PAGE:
Sotheby’s $391 Million Modern Art Double-Header Signals Enduring Strength in the Art Market, Despite Fears of a Recession
The auction house sold works from the David M. Solinger collection, followed by its Modern art evening sale.
Following last week’s epic sale of Microsoft co-founder Paul Allen’s collection at Christie’s, many have been wondering whether the blistering success of that $1.5 billion sale—the largest net revenue in art auction history—would help or hurt the auctions that follow it. Was it a signal of a healthy buying market, despite concerns about a global recession? Or would it take a hefty chunk of change out of the market for other sales.
“You have to be prepared for either outcome,” said Brooke Lampley, Sotheby’s chairman and worldwide head of sales for global fine art ahead of tonight’s double-header sale of the collection of the late entertainment lawyer and Whitney Museum director David M. Solinger and its Modern art evening auction.
After the sale, it looked like the former theory held true, and that the art market is a singular force in the broader economy. The Solinger sale, which had a pre-sale estimate of $86.7 million to $117.9 million, netted $137.9 million, with 60 percent of the lots selling above their high estimate.
The modern art auction brought in $253.3 million on its $237.2 million to $295.3 million pre-sale estimate. This nets out to about 30 million less than the Modern sale brought in last year, which had a net revenue of $282.9 million.
Solinger served as the first president of the Whitney Museum that wasn’t a direct member of the Whitney family. His tenure there was marked by a sprawling expansion, as he both led the museum to its former building designed by Marcel Breuer, and opened its first branch in Lower Manhattan. Solinger died in 1996, leaving behind a prolific collection of Modern works, many of which he donated to museums, and 23 of which came to the auction block this evening.
The evening set off sailing, with an abstract Jean Arp sculpture made from pink limestone, Fruit Méchant (1936), selling for $2.5 million, five times its low estimate of $500,000. The priciest piece from Solinger’s collection was a frenetic, high-energy work on paper titled Collage by Willem de Kooning, which sold for $33.6 million over an $18 million to $25 million estimate, breaking de Kooning’s auction record for the medium. Solinger purchased the piece from Sidney Janis Gallery just two years after it was completed, and this is the first time it has been seen publicly since 1952.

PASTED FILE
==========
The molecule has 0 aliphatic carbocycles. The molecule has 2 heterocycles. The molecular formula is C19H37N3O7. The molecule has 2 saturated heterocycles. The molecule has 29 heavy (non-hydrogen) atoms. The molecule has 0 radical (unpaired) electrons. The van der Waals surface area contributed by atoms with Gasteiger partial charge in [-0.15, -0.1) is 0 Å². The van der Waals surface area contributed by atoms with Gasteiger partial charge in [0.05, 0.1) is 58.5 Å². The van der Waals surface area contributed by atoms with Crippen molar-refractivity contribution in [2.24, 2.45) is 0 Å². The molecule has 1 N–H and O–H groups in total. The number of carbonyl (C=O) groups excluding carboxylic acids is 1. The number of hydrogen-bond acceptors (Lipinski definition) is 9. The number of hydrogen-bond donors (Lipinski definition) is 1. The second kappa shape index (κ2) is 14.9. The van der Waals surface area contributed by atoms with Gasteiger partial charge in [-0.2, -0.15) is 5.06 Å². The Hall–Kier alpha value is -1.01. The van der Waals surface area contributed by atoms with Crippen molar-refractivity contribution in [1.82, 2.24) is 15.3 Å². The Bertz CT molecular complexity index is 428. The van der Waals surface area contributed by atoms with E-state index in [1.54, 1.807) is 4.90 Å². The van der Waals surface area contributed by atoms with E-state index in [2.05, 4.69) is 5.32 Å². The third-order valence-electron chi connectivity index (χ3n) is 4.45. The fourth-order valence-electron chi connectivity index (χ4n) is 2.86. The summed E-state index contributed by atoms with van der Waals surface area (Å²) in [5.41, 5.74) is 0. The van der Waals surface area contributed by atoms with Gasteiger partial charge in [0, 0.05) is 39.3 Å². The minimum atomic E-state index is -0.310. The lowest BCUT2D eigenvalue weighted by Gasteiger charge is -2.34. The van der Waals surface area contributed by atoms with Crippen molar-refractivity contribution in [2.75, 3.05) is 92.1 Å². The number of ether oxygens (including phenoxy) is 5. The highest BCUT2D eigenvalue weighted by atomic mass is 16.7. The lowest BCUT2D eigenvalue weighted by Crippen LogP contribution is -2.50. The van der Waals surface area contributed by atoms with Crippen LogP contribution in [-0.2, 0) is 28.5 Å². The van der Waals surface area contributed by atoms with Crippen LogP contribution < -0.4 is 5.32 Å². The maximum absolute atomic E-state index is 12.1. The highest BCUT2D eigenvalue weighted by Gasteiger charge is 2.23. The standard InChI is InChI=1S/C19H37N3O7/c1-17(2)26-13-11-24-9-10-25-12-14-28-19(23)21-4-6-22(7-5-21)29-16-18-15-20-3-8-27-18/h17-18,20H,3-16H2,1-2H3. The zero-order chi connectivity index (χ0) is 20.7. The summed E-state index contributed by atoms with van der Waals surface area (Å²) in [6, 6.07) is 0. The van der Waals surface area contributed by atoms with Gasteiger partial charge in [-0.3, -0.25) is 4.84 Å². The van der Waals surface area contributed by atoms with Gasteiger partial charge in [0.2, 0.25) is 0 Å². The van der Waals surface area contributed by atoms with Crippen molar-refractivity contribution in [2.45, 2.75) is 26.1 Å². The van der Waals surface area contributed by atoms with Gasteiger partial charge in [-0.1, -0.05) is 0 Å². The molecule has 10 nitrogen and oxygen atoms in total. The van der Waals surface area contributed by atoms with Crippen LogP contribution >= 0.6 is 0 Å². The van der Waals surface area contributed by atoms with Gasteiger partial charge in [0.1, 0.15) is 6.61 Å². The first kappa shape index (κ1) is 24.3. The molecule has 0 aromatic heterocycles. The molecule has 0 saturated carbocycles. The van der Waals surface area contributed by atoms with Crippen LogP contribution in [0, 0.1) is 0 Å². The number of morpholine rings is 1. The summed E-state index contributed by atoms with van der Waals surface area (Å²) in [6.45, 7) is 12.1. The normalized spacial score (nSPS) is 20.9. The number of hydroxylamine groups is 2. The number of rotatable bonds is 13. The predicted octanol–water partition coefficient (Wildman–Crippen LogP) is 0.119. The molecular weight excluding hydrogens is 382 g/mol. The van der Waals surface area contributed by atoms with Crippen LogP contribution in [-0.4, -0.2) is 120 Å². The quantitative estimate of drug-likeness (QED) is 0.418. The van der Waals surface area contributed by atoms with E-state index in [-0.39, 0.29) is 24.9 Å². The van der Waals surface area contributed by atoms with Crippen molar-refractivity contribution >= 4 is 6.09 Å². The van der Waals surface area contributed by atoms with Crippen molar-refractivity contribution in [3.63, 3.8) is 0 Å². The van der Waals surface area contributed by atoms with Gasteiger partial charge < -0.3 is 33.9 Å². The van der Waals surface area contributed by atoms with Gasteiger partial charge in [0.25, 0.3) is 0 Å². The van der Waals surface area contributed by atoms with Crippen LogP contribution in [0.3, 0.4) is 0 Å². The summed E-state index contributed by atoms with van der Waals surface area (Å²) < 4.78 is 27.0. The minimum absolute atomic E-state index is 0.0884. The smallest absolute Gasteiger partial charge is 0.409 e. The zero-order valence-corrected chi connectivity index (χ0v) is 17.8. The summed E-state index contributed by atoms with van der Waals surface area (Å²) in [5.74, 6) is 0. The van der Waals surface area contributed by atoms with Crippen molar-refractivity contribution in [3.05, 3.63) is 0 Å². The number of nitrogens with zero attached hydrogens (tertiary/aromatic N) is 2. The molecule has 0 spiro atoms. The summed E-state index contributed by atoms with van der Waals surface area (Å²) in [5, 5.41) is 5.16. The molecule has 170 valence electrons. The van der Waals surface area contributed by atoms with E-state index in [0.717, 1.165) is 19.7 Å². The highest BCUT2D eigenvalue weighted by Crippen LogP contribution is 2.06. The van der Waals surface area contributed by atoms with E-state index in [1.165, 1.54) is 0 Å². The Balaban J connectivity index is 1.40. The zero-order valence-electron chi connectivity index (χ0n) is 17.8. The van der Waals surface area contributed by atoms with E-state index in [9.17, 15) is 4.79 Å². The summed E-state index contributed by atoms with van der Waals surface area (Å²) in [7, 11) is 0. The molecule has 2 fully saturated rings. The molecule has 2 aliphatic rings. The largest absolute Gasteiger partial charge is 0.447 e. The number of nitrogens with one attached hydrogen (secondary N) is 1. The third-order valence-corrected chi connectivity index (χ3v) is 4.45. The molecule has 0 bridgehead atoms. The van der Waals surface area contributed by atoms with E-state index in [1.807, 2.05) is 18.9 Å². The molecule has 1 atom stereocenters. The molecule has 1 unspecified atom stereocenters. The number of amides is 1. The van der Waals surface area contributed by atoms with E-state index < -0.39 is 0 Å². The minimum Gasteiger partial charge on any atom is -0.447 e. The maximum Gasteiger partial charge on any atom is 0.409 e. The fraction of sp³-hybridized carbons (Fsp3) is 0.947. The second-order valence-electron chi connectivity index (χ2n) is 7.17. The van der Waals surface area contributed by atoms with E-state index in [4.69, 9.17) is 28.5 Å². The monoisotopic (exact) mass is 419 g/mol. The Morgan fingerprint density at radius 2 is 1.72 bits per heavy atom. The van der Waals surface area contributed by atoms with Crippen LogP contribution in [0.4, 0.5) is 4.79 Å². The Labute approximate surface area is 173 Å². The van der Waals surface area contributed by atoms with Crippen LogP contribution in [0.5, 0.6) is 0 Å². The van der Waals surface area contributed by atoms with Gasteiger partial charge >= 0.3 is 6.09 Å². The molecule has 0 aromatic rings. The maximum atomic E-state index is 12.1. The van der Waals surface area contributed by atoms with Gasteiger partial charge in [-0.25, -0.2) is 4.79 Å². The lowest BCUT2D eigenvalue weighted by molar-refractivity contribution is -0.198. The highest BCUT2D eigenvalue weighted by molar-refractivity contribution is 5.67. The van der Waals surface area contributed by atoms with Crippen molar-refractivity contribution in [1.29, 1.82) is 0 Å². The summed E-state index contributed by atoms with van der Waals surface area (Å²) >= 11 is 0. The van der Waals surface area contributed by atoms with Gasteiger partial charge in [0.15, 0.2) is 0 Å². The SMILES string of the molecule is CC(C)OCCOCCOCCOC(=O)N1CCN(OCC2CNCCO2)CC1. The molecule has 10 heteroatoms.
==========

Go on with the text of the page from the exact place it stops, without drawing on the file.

Other star lots included Alberto Giacometti’s Trois hommes qui marchent (Grand plateau) (1952), which inspired a seven-minute bidding war. The piece is the artist’s only hand-painted sculpture of the famed cast. In the end, it brought in $30.2 million, which doubled its low estimate of $15 million. There were also three works by Jean Dubuffet up for auction, led by Épisode (1967), which sold for $5.1 million, and two Paul Klees, led by Landschaft mit dem Galgen (Landscape with Gallows) (1919), which sold for $2.3 million.
As the Solinger sale was wheeled away, the Modernist portion of the evening came on immediately. 21 of the lots had an irrevocable bid in place before the sale, and 25 had guarantees, so it was always going to be a lucrative evening.
Off the bat, Elaine de Kooning pummeled her previous auction record of $562,000 with Charge (1960), selling for $1.1 million (quite the evening for the late couple!). Quickly thereafter, Piet Mondrian set a new auction record with his Composition No.II (1930), a quintessential example of the artist’s gridded abstraction, which sold for a staggering $51 million to an Asian collector, coming in just a hair over Mondrian’s previous auction record of $50.5 million.
The piece outsold the ostensible headliner of the show, Guitare sur un table by Pablo Picasso, which had an unlisted estimate of $20 million to $30 million. The and was guaranteed to sell through an irrevocable bid set ahead of the auction, and sold for a healthy $37.1 million, after a lengthy bidding war. Reclining Figure: Festival (1951), a bronze sculpture by Henry Moore (which was actually his first life-size reclining figure) sold for $31 million with an irrevocable bid, over its unlisted estimate to exceed $30 million.
This year’s sale came with some scandal, as it was revealed last week that two pieces by Egon Schiele in the sale, Self Portrait (1910) and Standing Girl in White Petticoat (1911), are said to have been stolen from their Jewish owners during the Third Reich. The revelation was not mentioned, but it seemed understood by those bidding, as the self-portrait, which belonged to Nazi looter Galerie Wolfgang Gurlitt, passed without selling, and the other went for $1.6 million, beneath its $2 million to $3 million estimate. A statement from Sotheby’s regarding the provenance of these pieces denies that they were ever displaced during World War II, stating, ““Sotheby’s has a dedicated art specialist and restitution team that focuses on historic provenance research and assessing whether a work of art coming to auction could have been displaced as a result of persecution in WWII and never restituted…neither of the two works by Schiele is registered as having been lost, displaced, or looted in any of the available databases and resources tracking art losses during that period, and both have been cleared by the Art Loss Register.”
“We had to prepare for both fantastic record bidding, and the impact of the economic climate being not quite certain,” Lampley said after the sale. “My feeling is that [the Paul Allen sale] created momentum that we can only profit from, and validated the confidence of people to bid and buy in the current economic climate. That was made evident tonight.”
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